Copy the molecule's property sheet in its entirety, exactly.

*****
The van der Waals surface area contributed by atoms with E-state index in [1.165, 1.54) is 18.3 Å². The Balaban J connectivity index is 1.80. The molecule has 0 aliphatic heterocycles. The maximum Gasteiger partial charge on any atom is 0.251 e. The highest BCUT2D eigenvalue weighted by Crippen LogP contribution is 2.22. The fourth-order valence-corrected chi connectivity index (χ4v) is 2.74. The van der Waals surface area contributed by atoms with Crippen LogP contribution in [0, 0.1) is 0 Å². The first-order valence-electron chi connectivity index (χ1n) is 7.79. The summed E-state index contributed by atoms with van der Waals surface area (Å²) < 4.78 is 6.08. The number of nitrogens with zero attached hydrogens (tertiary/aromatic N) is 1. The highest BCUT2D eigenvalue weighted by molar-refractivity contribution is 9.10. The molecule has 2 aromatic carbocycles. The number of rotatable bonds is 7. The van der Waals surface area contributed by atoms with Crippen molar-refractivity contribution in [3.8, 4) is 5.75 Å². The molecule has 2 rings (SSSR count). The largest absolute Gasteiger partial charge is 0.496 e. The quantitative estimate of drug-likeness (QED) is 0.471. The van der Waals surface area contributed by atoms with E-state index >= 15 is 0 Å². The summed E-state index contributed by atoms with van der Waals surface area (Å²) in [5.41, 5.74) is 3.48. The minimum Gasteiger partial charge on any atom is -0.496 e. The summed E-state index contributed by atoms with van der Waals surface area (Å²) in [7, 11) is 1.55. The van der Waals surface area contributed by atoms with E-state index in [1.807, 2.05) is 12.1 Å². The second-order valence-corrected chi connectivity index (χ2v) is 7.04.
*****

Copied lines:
The van der Waals surface area contributed by atoms with E-state index in [1.165, 1.54) is 18.3 Å². The Balaban J connectivity index is 1.80. The molecule has 0 aliphatic heterocycles. The maximum Gasteiger partial charge on any atom is 0.251 e. The highest BCUT2D eigenvalue weighted by Crippen LogP contribution is 2.22. The fourth-order valence-corrected chi connectivity index (χ4v) is 2.74. The van der Waals surface area contributed by atoms with Crippen LogP contribution in [0, 0.1) is 0 Å². The first-order valence-electron chi connectivity index (χ1n) is 7.79. The summed E-state index contributed by atoms with van der Waals surface area (Å²) < 4.78 is 6.08. The number of nitrogens with zero attached hydrogens (tertiary/aromatic N) is 1. The highest BCUT2D eigenvalue weighted by molar-refractivity contribution is 9.10. The molecule has 2 aromatic carbocycles. The number of rotatable bonds is 7. The van der Waals surface area contributed by atoms with Crippen molar-refractivity contribution in [3.8, 4) is 5.75 Å². The molecule has 2 rings (SSSR count). The largest absolute Gasteiger partial charge is 0.496 e. The quantitative estimate of drug-likeness (QED) is 0.471. The van der Waals surface area contributed by atoms with E-state index >= 15 is 0 Å². The summed E-state index contributed by atoms with van der Waals surface area (Å²) in [5.41, 5.74) is 3.48. The minimum Gasteiger partial charge on any atom is -0.496 e. The summed E-state index contributed by atoms with van der Waals surface area (Å²) in [7, 11) is 1.55. The van der Waals surface area contributed by atoms with E-state index in [1.807, 2.05) is 12.1 Å². The second-order valence-corrected chi connectivity index (χ2v) is 7.04.